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Zimbabweans Look Back At A Lost Decade, Hope For Better Prospects Next Year

During the past decade Zimbabweans witnessed a constant, escalating political crisis, economic contraction and collapse, social deterioration and deadly epidemics, and massive emigration

Some Zimbabweans are calling the 10-year period through 2009 a lost decade in which political crisis, economic collapse, social deterioration and emigration drained the country of its energy, wealth, population and happiness, as VOA Studio 7 correspondent Thabang Mathebula reported from Bulawayo.

For a broader persepective on the year coming to an end and the year ahead, reporter Sandra Nyaira turned to economist Godfrey Kanyenze, director of the Labor and Economic Development Institute of Zimbabwe and Tawanda Dube, a middle manager in a manufacturing firm in Harare, the capital.

Kanyenze said Zimbabwe can only consolidate and build on the gains of 2009 if the unity government launched last February implements in full the 2008 Global Political Agreement for power sharing.

The political instability which characterized Zimbabwe since the formation of the opposition Movement for Democratic Change in 1999 in particular, surged dramatically during the 2008 election period when the MDC won control of parliament but its leader Morgan Tsvangirai failed to claim the presidency as the Electoral Commission found he had not achieved a majority.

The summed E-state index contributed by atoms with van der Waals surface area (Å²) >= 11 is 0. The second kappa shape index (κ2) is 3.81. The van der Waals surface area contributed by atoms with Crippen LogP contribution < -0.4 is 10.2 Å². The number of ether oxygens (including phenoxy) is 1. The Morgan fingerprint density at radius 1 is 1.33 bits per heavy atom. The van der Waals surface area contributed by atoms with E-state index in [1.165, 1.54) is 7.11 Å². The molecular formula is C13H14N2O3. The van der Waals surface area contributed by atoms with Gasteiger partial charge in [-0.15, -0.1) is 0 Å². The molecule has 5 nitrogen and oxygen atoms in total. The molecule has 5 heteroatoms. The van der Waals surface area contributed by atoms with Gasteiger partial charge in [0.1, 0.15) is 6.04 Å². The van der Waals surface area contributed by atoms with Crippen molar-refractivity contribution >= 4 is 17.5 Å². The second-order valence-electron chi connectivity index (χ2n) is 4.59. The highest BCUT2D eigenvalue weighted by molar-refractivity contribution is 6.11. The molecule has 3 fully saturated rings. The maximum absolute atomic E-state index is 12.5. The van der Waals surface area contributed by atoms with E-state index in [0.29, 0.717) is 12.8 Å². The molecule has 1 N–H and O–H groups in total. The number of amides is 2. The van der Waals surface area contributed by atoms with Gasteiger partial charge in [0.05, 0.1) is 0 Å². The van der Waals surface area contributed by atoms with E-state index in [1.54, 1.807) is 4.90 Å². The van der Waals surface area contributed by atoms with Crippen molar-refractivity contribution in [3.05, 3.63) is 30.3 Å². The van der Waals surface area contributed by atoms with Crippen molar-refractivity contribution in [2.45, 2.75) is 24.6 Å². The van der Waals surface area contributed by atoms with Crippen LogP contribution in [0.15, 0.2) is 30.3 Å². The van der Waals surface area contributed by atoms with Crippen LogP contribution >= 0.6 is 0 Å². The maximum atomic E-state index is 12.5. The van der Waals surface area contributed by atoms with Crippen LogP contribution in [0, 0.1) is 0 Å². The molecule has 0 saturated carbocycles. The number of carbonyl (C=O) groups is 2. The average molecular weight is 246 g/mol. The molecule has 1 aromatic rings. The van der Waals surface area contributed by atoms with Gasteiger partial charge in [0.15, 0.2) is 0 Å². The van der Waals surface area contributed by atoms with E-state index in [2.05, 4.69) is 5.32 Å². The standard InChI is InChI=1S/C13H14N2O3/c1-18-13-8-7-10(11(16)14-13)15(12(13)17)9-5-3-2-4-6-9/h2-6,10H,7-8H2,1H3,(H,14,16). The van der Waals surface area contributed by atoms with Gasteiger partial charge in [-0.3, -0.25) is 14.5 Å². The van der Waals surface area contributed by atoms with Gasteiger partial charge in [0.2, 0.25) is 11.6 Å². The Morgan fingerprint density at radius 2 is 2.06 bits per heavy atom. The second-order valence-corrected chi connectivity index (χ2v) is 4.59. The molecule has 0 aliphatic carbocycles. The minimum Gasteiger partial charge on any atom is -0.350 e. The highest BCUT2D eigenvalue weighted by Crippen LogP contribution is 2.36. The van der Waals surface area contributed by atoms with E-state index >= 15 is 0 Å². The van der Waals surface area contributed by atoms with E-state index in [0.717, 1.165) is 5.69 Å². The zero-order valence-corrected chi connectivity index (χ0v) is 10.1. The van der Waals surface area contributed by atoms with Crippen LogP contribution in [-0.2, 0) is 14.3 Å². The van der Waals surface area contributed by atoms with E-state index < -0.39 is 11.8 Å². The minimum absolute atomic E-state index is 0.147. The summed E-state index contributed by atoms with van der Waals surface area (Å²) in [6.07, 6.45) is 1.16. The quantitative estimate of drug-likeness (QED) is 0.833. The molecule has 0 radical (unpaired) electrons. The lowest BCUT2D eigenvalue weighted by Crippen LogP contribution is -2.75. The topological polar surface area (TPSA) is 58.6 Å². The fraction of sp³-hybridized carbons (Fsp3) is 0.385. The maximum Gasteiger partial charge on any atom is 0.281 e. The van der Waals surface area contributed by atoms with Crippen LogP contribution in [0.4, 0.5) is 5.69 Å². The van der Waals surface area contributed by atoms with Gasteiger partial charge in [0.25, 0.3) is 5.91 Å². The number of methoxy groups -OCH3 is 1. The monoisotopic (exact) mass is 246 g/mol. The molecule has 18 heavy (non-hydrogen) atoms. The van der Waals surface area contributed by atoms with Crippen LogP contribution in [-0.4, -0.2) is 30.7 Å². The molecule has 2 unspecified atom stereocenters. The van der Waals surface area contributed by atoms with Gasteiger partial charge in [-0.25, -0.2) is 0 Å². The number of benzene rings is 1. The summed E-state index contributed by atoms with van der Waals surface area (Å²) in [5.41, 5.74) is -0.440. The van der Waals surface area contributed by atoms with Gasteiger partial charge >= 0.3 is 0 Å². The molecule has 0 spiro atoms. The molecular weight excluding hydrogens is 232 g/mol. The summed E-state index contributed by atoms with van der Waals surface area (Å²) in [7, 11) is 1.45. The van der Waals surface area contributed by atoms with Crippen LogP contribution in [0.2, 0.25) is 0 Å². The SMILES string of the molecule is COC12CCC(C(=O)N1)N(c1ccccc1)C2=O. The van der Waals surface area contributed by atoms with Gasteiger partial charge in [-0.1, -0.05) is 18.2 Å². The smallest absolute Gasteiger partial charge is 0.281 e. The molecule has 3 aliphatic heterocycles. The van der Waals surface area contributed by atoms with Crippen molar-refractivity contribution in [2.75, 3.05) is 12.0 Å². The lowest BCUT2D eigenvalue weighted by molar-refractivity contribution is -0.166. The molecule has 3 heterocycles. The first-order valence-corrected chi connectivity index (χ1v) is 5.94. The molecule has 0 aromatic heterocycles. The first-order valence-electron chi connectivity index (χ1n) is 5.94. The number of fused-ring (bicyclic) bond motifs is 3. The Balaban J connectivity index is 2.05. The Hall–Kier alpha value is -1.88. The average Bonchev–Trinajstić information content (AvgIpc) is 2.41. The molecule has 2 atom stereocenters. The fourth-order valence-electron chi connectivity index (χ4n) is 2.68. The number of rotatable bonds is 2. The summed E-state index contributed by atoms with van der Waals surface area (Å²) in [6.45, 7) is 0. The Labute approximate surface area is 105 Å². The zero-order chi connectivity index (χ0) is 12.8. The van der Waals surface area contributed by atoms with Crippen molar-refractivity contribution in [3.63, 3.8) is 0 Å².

Tsvangirai pulled out of the resulting runoff with President Robert Mugabe over increasingly deadly political violence mainly targeting his formation of the MDC, and Mr. Mugabe's subsequent victory was hollow as the West and a few African countries declared his election illegitimate.

Negotiations that followed led to the signature of a Global Political Agreement for power sharing and the formation of a national unity government under Mr. Mugabe, Prime Minister Morgan Tsvangirai and Deputy Prime Minister Arthur Mutambara of a smaller MDC formation that broke away in 2005.

Following the formation of the government international donors stepped up humanitarian intervention to counter a major cholera epidemic and widespread hunger. The economy has also improved with hyperinflation quelled by the adoption of a multiple hard currency monetary regimen, which has also increased the availability of imported and locally made goods.

But the United States and Europe have insisted on full implementation of the Global Political Agreement and the enshrinement of human rights and the rule of law before they will provide large-scale development assistance needed to fully stabilize the economy and rebuild dilapidated infrastructure.